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Top 500 supers - rise of the Linux quad-cores

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SC09 Looking at the semi-annual Top 500 list of supercomputers, you would never know the world was battling recession. Supercomputer centers keep chucking out old tech and rolling in new tech at the same feverish pace.

The fall edition of the list was announced this morning at the SC09 supercomputing trade show in Portland, Oregon. The single biggest transition in the list is the move to quad-core - and in some notable cases, six-core - processors inside supercomputing systems. And most of the machines on the list now run Linux with x64 processors.

The key differences between machines are what network interconnects and topologies are deployed and what adjunct processing elements (if any) are used to boost the performance of the central processors in server nodes. The differences are substantial enough for specific workloads to keep a whole bunch of HPC suppliers busy at a time in the market when you think there might be two suppliers left.

According to the techies who put together the Top 500 rankings - Hans Meuer of the University of Mannheim, Germany; Erich Strohmaier and Horst Simon of Lawrence Berkeley National Laboratory; and Jack Dongarra of the University of Tennessee - there are 427 machines that have quad-core processors. Intel's "Nehalem-EP" Xeon 5500 processors have tripled their presence on the Top 500 list, to 95 machines, up from 33 in the June 2009 rankings and zip in the November 2008 rankings because the Xeon 5500s came a little later than expected to market in March of this year. (El Reg detailed those two prior Top500 lists here and there).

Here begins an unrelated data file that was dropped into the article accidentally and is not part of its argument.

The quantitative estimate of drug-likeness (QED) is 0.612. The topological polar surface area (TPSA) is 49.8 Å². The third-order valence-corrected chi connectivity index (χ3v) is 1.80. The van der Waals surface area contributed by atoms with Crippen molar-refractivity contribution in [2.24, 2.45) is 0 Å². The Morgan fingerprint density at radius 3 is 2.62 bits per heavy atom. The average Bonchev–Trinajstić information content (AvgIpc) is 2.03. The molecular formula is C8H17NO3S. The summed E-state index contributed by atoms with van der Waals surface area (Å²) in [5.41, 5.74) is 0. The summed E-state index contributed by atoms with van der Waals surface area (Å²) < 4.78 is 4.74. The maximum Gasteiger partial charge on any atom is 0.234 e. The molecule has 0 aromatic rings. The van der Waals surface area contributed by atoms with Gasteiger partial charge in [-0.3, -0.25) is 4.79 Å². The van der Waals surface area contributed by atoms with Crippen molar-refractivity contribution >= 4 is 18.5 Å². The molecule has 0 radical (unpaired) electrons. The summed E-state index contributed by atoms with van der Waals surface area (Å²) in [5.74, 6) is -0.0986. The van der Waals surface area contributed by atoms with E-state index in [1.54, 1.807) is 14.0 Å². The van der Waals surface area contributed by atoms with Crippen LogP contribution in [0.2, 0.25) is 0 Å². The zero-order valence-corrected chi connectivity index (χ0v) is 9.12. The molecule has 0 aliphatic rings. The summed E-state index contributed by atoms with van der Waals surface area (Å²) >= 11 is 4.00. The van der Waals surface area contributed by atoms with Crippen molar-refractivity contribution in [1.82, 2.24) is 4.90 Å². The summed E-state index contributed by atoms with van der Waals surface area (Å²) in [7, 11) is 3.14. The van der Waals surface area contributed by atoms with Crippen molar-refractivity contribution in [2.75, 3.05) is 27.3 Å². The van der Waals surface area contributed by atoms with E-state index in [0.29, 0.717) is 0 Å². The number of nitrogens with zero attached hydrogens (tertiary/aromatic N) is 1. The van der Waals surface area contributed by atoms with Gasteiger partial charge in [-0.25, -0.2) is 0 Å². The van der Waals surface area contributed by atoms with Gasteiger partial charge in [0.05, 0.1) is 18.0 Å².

Intel is the main chip supplier in 402 of the 500 machines that made the cut this time around, and 380 of those are using quad-core processors of one generation or another. Unlike AMD's current line of quad-core "Shanghai" and six-core "Istanbul" processors, which plug into existing Rev F system boards, Intel's Xeon 5500s require a box swap from the prior Xeon 5300 "Clovertown" and Xeon 5400 "Harpertown" series.

There are 42 machines on the list using AMD's processors and 52 using IBM's Power processors, both losing a little ground since the June 2009 ranking. Dual-core processors are still in use on 59 machines (all of the Power5 and Power6 supers on the list are using dual-core chips), and there are only four machines that employ single-core processors in their cluster nodes.

But AMD is still pretty pumped, and for a number of reasons. First of all, after trying to outrun IBM's hybrid "Roadrunner" Opteron-Cell massively parallel blade server at Los Alamos National Laboratory for the past several lists, the "Jaguar" all-Opteron XT5 box made by Cray and installed at Oak Ridge National Laboratory has pounced upon Roadrunner and pulled out some flesh and spit out some feathers.

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Next page: Juiced Jaguar

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